A September 2003 trip
to Antwerp by davidx
Quote: Antwerp brings out thoughts about diamonds and palatial buildings, but there is so much to see, and it doesn't have to cost too many arms and legs.
I decided early on that I should have to give up the main art museum, and this was a major omission; in the end, I did not see the diamond museum, not the sort of thing that bothers me in general terms, but clearly something unique to Antwerp; the famous Plantin-Moretus Museum, so important in the story of printing, was another miss on the rather thin grounds that I had been to the print museum in Innerleithen, Scotland.
That leaves me with the old quays, the Steen, the Rubens House, the Museum Mayer van den Berg, and of course the cathedral and the Grote Markt. Also, something which I should not have dreamt of without my English guidebook, the almost unbelievable area of Zurenborg, which I shall try to describe in a separate page.
If these are not included among the best things to do, some of the others must be mightily good!
If you do want to go to the Provincial Diamond Museum - €5 with no concessions - you would do best to leave any major luggage at the station (very close, so it could be a good thing to do first or last). The lockers in the Museum are not big enough to accommodate anything wide.
The zoo is also near the station, if that comes in your scheme of things.
Hotel | "B&B Family Bousard-Rodiguez"
There was a double bed and a full-size single, en-suite facilities, a huge wardrobe, TV, telephone, and tea- and coffee-making facilities, plus a fridge, and it would all have fit in comfortably again.
For all this, I paid €45.00, which included a good continental breakfast.
The owner asked me over breakfast whether I had enough room! To be fair, he was smiling.
Member Rating 5 out of 5 on September 24, 2003
B&B Family Bousard-Rodiguez
(3) 227 1530
Mama's Garden is one of these, and I was able to really enjoy a well (though quickly) cooked meal at low cost near to the cathedral.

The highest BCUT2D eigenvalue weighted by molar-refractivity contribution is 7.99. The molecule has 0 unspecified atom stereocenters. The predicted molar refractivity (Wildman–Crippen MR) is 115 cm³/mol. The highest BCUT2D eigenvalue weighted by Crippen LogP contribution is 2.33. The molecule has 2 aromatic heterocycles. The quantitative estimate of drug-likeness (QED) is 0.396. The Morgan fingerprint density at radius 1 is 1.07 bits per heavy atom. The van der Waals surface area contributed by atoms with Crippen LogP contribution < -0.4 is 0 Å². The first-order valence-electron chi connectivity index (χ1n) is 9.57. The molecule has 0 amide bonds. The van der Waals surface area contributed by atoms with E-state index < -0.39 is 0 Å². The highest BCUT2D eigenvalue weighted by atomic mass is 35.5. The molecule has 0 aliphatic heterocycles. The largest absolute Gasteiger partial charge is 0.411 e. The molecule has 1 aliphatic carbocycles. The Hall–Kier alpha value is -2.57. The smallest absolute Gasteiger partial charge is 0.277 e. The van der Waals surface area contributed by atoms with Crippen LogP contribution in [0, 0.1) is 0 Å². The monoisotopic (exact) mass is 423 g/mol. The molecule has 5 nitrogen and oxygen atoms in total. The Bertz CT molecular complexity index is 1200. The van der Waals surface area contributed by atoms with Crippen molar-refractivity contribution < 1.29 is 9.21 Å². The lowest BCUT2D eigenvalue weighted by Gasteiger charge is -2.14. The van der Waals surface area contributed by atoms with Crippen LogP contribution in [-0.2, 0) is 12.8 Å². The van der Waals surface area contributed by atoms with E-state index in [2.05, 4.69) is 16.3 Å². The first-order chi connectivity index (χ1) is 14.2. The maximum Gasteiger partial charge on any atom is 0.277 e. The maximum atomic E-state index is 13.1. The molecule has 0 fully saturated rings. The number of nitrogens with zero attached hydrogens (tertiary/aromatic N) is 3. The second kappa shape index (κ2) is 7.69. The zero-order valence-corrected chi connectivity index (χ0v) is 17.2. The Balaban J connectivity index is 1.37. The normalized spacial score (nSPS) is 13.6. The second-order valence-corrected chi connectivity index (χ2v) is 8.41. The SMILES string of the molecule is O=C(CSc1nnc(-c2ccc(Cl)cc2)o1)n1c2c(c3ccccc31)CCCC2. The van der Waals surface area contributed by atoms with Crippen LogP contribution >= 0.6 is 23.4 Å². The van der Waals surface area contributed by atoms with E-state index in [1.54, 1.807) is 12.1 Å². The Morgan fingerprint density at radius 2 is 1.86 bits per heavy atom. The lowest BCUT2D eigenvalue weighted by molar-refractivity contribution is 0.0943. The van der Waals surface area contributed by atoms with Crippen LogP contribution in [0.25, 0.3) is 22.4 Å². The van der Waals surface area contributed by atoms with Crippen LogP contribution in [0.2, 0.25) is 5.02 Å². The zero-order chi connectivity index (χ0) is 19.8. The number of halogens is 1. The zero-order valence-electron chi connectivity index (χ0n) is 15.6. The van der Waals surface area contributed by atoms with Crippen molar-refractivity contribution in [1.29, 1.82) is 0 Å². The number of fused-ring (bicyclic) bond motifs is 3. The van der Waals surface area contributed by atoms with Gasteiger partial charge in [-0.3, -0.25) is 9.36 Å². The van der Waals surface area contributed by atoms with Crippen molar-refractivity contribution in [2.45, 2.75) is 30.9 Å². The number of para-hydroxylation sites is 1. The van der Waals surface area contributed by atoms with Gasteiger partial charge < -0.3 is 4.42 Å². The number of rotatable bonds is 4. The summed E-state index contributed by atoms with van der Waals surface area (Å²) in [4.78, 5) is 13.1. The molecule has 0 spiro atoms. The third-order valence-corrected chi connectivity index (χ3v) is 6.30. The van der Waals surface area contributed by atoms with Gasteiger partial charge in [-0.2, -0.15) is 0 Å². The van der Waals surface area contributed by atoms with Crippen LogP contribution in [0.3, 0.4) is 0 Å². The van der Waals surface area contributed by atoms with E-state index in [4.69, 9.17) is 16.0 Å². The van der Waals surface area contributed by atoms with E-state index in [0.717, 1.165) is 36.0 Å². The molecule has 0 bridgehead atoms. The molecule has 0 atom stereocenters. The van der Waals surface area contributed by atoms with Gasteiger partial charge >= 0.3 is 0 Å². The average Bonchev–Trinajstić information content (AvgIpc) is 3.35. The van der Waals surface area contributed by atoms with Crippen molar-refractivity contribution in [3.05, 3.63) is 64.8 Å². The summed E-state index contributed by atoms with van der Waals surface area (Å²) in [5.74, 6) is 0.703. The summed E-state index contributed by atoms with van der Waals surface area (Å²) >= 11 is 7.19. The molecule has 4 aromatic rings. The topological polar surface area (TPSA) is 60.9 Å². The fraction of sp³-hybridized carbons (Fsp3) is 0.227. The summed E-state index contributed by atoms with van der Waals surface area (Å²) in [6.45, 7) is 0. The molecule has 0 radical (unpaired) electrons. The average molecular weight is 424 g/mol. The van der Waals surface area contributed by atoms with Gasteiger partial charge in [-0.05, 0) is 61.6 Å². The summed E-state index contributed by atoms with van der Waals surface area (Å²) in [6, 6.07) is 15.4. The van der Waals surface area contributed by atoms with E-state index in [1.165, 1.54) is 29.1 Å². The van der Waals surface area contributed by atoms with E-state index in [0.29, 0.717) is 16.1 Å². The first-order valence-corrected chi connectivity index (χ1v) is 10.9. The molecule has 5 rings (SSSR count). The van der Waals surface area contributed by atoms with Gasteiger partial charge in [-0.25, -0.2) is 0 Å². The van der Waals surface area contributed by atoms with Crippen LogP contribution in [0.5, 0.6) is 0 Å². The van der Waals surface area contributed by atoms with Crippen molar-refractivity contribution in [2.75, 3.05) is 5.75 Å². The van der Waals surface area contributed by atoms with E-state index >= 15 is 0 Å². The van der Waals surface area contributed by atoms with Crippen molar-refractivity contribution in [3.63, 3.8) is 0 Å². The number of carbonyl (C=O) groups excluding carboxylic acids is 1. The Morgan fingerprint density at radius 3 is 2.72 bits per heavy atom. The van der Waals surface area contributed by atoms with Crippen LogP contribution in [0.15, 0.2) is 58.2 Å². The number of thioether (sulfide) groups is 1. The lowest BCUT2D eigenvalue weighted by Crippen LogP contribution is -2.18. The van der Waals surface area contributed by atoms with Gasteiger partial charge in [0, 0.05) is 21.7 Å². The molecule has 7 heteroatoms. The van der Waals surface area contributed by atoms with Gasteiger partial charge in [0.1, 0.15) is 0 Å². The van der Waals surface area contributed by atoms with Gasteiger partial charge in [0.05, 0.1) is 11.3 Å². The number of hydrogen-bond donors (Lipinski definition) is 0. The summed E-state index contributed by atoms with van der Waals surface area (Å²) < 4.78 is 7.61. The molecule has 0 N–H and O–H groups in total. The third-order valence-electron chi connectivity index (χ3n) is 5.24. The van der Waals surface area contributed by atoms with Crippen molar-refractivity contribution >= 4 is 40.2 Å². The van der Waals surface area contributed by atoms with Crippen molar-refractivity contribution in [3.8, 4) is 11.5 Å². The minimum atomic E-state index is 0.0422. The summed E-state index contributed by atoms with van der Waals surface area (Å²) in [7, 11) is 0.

Member Rating 3 out of 5 on September 24, 2003
Oude Koornmarkt 41
Attraction | "Near the Cathedral"
1. THE GROTE MARKT
This is terrific - as good a square for the majesty of its buildings as I know anywhere at all. On one side is the superlative city hall and flanking it are the old guild houses. They are all built to 16th century pattern although some are reconstructions. I defy most people (me included) to tell which!
The tops are adorned by huge gilt symbols of the guilds.
Also here is the well known statue of what gave Antwerp its name (so they say.) It is a Roman soldier holding the hand of a giant which he had cut off.(a fitting punishment for the giant who had made a practice of such activities himself). Apparently Antwerp can be associated with the words for hand throwing.
2.VLEIGENSGANG Opposite the main entrance to the cathedral is a triangular area called the Handshoemarkt with eating places everywhere, as there are in the Oudekoormarkt the other side--not too expensive either. There is a sort of gap on the other side by number 16 and through it you get onto a totally unexpected little lane, more remniniscent of the country than of city centres. This is the Vleigensgang.
3. HET STEEN (Het is not misspelled!) I was surprised at how near the Grote Markt is to the river (I suppose it would be) and this is where the old fort, now a museum of shipping, is found.
4.HENDRIKCONSCIENCEPLATZ This lies on the other side of the cathedral, only a bit further away and is a lovely pedestrianised square. On one side is the Baroque church of St Carolus Borromeus. It is believed that the three tier façade was the work of Rubens.
Member Rating 5 out of 5 on September 26, 2003
Attraction | "Museum Mayer van den Berg"